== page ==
Abstract: The main aim of the paper is a modest one, though one in the spirit of skeptical views about temporal ontology: it’s to motivate the title question, i.e. to show that there is an open question about what’s at stake in temporal ontology. That aim is pursued indirectly, via an examination of elucidation attempts by Ted Sider, Christian Wuethrich, and Tom Stoneham. I then make a concession regarding a prima facie viable elucidation via temporal passage. I suggest that Jonathan Tallant’s existence presentism does not escape the intelligibility worries afflicting the standard debate. Finally, I explore a link to normative views about how we should relate to time, which gives rise not to a candidate interpretation, but to a possible re-orientation of the debate.
Marcello Oreste Fiocco (UC Irvine) – Time, Temporal Reality and Presentism
Roberto Loss (Logos, Barcelona) – Presentism Is Not the End of the World
Abstract: Presentists are notoriously saddled with the problem of what grounds truths about the past. Many authors have tried to solve this problem by pointing to present grounds for past-directed facts (e.g. Bigelow’s  ‘Lucretian’ properties). Recently, however, some authors have argued that present grounds fail to properly explain past-directed truths and facts, which appear to be better explained by the way things were and not by the way things are (see, for instance, Sanson and Caplan  and Tallant and Ingram ).
In this paper I present and criticise what appears to be a prima facie natural and intuitive way to regiment this kind of proposal, that is, the idea of employing a cross-temporal grounding-operator ‘because in the past’ [Merlo 2015] and saying that (at least for any contingent P such that it was the case that P) it was the case that P because-in-the-past P. As I will argue, although initially attractive, this thesis appears to lead to implausible consequences regarding the possibility of ‘doomsday’, thought of as a moment in time in which every sentence of the form ‘It will be the case that P’ is false.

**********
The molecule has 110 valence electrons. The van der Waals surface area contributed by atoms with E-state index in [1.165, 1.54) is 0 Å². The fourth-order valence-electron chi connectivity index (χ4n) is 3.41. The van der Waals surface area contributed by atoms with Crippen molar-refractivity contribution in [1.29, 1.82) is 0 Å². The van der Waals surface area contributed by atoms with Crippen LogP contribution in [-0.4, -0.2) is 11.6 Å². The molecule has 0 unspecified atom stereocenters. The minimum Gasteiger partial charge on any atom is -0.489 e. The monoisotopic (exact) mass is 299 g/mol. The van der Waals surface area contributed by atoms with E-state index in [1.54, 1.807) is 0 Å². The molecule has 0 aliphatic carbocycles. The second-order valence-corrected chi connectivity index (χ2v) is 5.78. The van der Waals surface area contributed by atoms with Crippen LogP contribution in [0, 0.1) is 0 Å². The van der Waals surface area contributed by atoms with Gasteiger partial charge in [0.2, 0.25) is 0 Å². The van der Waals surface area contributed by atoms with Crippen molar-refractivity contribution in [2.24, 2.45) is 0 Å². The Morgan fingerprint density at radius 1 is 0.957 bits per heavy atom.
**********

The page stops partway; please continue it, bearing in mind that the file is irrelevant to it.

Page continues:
As I will show, the possibility of cross-temporal grounding seems to make valid a principle according to which, for instance, future cross-temporal grounding claims pointing to grounds in the past for a certain statement P correspond to present grounding claims pointing to present grounds for a corresponding future-tensed statement ‘It will be the case that P’ (for instance: if it will be the case tomorrow that P because-yesterday Q, then it is the case today that it will be the case that P because-today Q). However, if this principle is valid, then from the ‘necessitarian’ idea that (present) grounds necessitate what they ground (so that, if P because-today Q, then, necessarily, if P, then Q; see, for instance, Rosen , Trogdon , Audi , Correia ), it is possible to conclude that everything that is the case on doomsday can only be the case on doomsday and thus can never be something that has been the case in the past. Since it appears highly implausible that, if possible, doomsday is a ‘unique’ moment in this strong sense, I will conclude that presentists cross-temporally grounding truths about the past in the past are committed to claiming that doomsday is metaphysically impossible.
Jonathan Tallant (Nottingham) – There’s No Such Thing as Presentism
Abstract: Presentism is very well-known in the literature on the metaphysics of time and the metaphysics of persistence. It has its defenders and its detractors. Or so things seem. My thesis in this paper is that there is, in fact, no such view as presentism. My argument is straightforward. Section 1 introduces one reading of presentism to give us our starting point and outlines my methodology. In the literature, in turns out that there are a whole host of mutually incompatible definitions of what presentism is supposed to be. This suffices to show that there is no single view that is presentism (section 2). There is also no common core to these views that marks them as distinctively ‘presentist’ (section 3). That being so, I claim that there is no such position as presentism. In section 4 I consider some worries and objections.
Sponsors: University of Milan (UNIAGI 19598); Regione Lombardia and Cariplo Foundation (Project 2015-0746).